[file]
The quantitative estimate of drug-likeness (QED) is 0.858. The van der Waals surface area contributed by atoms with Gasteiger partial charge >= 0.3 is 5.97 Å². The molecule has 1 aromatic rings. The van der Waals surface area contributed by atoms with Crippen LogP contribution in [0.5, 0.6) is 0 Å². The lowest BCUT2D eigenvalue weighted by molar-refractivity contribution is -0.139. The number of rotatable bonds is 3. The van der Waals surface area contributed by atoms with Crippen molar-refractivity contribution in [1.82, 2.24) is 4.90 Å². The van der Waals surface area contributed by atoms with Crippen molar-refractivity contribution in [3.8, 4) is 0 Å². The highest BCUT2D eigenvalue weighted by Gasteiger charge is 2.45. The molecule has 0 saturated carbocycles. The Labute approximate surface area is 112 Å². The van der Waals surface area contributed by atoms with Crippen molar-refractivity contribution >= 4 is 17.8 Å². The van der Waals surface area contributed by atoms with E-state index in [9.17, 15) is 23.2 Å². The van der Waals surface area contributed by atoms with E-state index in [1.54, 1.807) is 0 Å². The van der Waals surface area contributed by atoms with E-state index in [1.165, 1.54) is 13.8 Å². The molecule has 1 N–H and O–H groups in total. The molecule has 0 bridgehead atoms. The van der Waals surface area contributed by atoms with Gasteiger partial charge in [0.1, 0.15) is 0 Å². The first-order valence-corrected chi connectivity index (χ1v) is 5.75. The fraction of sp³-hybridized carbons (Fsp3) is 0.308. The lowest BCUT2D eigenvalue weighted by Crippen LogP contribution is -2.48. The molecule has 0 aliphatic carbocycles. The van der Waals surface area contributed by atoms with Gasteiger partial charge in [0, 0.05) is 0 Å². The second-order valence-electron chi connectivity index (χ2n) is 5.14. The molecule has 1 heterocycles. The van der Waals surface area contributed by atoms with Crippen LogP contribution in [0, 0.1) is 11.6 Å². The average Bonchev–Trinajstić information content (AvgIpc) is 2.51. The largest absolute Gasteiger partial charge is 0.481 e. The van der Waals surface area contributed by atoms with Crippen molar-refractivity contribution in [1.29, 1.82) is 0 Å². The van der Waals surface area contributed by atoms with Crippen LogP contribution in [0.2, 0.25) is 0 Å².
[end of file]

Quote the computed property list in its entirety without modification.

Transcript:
The quantitative estimate of drug-likeness (QED) is 0.858. The van der Waals surface area contributed by atoms with Gasteiger partial charge >= 0.3 is 5.97 Å². The molecule has 1 aromatic rings. The van der Waals surface area contributed by atoms with Crippen LogP contribution in [0.5, 0.6) is 0 Å². The lowest BCUT2D eigenvalue weighted by molar-refractivity contribution is -0.139. The number of rotatable bonds is 3. The van der Waals surface area contributed by atoms with Crippen molar-refractivity contribution in [1.82, 2.24) is 4.90 Å². The van der Waals surface area contributed by atoms with Crippen molar-refractivity contribution in [3.8, 4) is 0 Å². The highest BCUT2D eigenvalue weighted by Gasteiger charge is 2.45. The molecule has 0 saturated carbocycles. The Labute approximate surface area is 112 Å². The van der Waals surface area contributed by atoms with Crippen molar-refractivity contribution >= 4 is 17.8 Å². The van der Waals surface area contributed by atoms with E-state index in [9.17, 15) is 23.2 Å². The van der Waals surface area contributed by atoms with E-state index in [1.54, 1.807) is 0 Å². The van der Waals surface area contributed by atoms with E-state index in [1.165, 1.54) is 13.8 Å². The molecule has 1 N–H and O–H groups in total. The molecule has 0 bridgehead atoms. The van der Waals surface area contributed by atoms with Gasteiger partial charge in [0.1, 0.15) is 0 Å². The first-order valence-corrected chi connectivity index (χ1v) is 5.75. The fraction of sp³-hybridized carbons (Fsp3) is 0.308. The lowest BCUT2D eigenvalue weighted by Crippen LogP contribution is -2.48. The molecule has 0 aliphatic carbocycles. The van der Waals surface area contributed by atoms with Gasteiger partial charge in [0, 0.05) is 0 Å². The second-order valence-electron chi connectivity index (χ2n) is 5.14. The molecule has 1 heterocycles. The van der Waals surface area contributed by atoms with Crippen LogP contribution in [0, 0.1) is 11.6 Å². The average Bonchev–Trinajstić information content (AvgIpc) is 2.51. The largest absolute Gasteiger partial charge is 0.481 e. The van der Waals surface area contributed by atoms with Crippen molar-refractivity contribution in [1.29, 1.82) is 0 Å². The van der Waals surface area contributed by atoms with Crippen LogP contribution in [0.2, 0.25) is 0 Å².